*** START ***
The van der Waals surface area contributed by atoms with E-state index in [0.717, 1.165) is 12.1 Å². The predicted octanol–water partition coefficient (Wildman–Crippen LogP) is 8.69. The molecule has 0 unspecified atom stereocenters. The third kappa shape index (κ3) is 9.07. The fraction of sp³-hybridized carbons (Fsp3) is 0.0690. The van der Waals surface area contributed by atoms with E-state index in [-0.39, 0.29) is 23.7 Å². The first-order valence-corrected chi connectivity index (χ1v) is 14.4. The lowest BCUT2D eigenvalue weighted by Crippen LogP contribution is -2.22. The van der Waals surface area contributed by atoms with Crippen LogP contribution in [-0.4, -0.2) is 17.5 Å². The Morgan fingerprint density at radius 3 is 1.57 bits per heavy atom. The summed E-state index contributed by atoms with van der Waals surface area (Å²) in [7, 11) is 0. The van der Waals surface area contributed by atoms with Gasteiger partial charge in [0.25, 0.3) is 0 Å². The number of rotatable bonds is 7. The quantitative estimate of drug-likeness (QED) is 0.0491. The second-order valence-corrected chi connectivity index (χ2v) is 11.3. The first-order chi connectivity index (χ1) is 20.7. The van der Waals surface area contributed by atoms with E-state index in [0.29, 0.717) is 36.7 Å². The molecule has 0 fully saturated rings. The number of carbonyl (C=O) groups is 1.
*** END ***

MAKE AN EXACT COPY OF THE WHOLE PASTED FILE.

The van der Waals surface area contributed by atoms with E-state index in [0.717, 1.165) is 12.1 Å². The predicted octanol–water partition coefficient (Wildman–Crippen LogP) is 8.69. The molecule has 0 unspecified atom stereocenters. The third kappa shape index (κ3) is 9.07. The fraction of sp³-hybridized carbons (Fsp3) is 0.0690. The van der Waals surface area contributed by atoms with E-state index in [-0.39, 0.29) is 23.7 Å². The first-order valence-corrected chi connectivity index (χ1v) is 14.4. The lowest BCUT2D eigenvalue weighted by Crippen LogP contribution is -2.22. The van der Waals surface area contributed by atoms with Crippen LogP contribution in [-0.4, -0.2) is 17.5 Å². The Morgan fingerprint density at radius 3 is 1.57 bits per heavy atom. The summed E-state index contributed by atoms with van der Waals surface area (Å²) in [7, 11) is 0. The van der Waals surface area contributed by atoms with Gasteiger partial charge in [0.25, 0.3) is 0 Å². The number of rotatable bonds is 7. The quantitative estimate of drug-likeness (QED) is 0.0491. The second-order valence-corrected chi connectivity index (χ2v) is 11.3. The first-order chi connectivity index (χ1) is 20.7. The van der Waals surface area contributed by atoms with E-state index in [0.29, 0.717) is 36.7 Å². The molecule has 0 fully saturated rings. The number of carbonyl (C=O) groups is 1.